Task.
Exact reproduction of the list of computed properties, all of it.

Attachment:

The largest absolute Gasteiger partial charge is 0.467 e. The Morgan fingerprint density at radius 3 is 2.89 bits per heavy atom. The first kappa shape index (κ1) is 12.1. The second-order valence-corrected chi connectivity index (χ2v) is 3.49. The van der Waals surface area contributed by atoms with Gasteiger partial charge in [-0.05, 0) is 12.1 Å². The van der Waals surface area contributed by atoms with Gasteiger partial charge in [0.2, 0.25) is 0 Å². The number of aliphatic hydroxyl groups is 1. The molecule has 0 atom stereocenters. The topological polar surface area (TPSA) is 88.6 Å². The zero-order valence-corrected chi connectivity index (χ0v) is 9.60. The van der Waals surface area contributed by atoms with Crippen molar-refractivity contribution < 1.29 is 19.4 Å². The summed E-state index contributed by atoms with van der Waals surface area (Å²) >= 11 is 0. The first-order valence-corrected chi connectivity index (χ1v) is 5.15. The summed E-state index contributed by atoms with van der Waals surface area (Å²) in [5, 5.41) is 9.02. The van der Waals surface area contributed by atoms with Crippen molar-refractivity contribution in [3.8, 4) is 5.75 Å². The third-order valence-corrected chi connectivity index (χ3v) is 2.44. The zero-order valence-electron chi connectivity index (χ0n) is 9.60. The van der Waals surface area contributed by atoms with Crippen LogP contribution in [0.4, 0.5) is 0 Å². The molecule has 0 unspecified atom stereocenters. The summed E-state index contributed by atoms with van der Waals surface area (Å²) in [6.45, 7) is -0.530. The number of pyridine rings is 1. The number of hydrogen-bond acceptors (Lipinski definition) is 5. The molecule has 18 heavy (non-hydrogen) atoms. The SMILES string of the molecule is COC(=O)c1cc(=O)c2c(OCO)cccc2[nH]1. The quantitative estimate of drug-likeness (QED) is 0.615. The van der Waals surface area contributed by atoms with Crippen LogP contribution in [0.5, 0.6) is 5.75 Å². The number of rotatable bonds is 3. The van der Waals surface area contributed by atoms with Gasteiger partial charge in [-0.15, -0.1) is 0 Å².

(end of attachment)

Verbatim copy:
The largest absolute Gasteiger partial charge is 0.467 e. The Morgan fingerprint density at radius 3 is 2.89 bits per heavy atom. The first kappa shape index (κ1) is 12.1. The second-order valence-corrected chi connectivity index (χ2v) is 3.49. The van der Waals surface area contributed by atoms with Gasteiger partial charge in [-0.05, 0) is 12.1 Å². The van der Waals surface area contributed by atoms with Gasteiger partial charge in [0.2, 0.25) is 0 Å². The number of aliphatic hydroxyl groups is 1. The molecule has 0 atom stereocenters. The topological polar surface area (TPSA) is 88.6 Å². The zero-order valence-corrected chi connectivity index (χ0v) is 9.60. The van der Waals surface area contributed by atoms with Crippen molar-refractivity contribution < 1.29 is 19.4 Å². The summed E-state index contributed by atoms with van der Waals surface area (Å²) >= 11 is 0. The first-order valence-corrected chi connectivity index (χ1v) is 5.15. The summed E-state index contributed by atoms with van der Waals surface area (Å²) in [5, 5.41) is 9.02. The van der Waals surface area contributed by atoms with Crippen molar-refractivity contribution in [3.8, 4) is 5.75 Å². The third-order valence-corrected chi connectivity index (χ3v) is 2.44. The zero-order valence-electron chi connectivity index (χ0n) is 9.60. The van der Waals surface area contributed by atoms with Crippen LogP contribution in [0.4, 0.5) is 0 Å². The molecule has 0 unspecified atom stereocenters. The summed E-state index contributed by atoms with van der Waals surface area (Å²) in [6.45, 7) is -0.530. The number of pyridine rings is 1. The number of hydrogen-bond acceptors (Lipinski definition) is 5. The molecule has 18 heavy (non-hydrogen) atoms. The SMILES string of the molecule is COC(=O)c1cc(=O)c2c(OCO)cccc2[nH]1. The quantitative estimate of drug-likeness (QED) is 0.615. The van der Waals surface area contributed by atoms with Crippen LogP contribution in [0.5, 0.6) is 5.75 Å². The number of rotatable bonds is 3. The van der Waals surface area contributed by atoms with Gasteiger partial charge in [-0.15, -0.1) is 0 Å².